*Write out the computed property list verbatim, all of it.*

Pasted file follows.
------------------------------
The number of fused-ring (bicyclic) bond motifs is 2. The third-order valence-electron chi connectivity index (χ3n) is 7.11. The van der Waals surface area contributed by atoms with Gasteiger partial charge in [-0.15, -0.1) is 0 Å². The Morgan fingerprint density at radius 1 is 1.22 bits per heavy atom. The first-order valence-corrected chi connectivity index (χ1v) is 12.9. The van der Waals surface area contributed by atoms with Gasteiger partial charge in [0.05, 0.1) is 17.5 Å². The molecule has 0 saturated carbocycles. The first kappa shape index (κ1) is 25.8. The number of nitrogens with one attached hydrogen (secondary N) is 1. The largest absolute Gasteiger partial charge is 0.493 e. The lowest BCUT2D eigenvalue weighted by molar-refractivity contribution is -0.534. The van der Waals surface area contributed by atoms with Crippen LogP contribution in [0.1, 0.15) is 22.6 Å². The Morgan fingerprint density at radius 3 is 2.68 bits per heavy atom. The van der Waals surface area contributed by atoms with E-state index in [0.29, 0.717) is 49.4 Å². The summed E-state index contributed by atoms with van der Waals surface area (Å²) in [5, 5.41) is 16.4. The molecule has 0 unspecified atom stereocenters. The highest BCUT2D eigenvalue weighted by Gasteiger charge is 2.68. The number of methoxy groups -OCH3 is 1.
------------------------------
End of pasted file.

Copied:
The number of fused-ring (bicyclic) bond motifs is 2. The third-order valence-electron chi connectivity index (χ3n) is 7.11. The van der Waals surface area contributed by atoms with Gasteiger partial charge in [-0.15, -0.1) is 0 Å². The Morgan fingerprint density at radius 1 is 1.22 bits per heavy atom. The first-order valence-corrected chi connectivity index (χ1v) is 12.9. The van der Waals surface area contributed by atoms with Gasteiger partial charge in [0.05, 0.1) is 17.5 Å². The molecule has 0 saturated carbocycles. The first kappa shape index (κ1) is 25.8. The number of nitrogens with one attached hydrogen (secondary N) is 1. The largest absolute Gasteiger partial charge is 0.493 e. The lowest BCUT2D eigenvalue weighted by molar-refractivity contribution is -0.534. The van der Waals surface area contributed by atoms with Crippen LogP contribution in [0.1, 0.15) is 22.6 Å². The Morgan fingerprint density at radius 3 is 2.68 bits per heavy atom. The van der Waals surface area contributed by atoms with E-state index in [0.29, 0.717) is 49.4 Å². The summed E-state index contributed by atoms with van der Waals surface area (Å²) in [5, 5.41) is 16.4. The molecule has 0 unspecified atom stereocenters. The highest BCUT2D eigenvalue weighted by Gasteiger charge is 2.68. The number of methoxy groups -OCH3 is 1.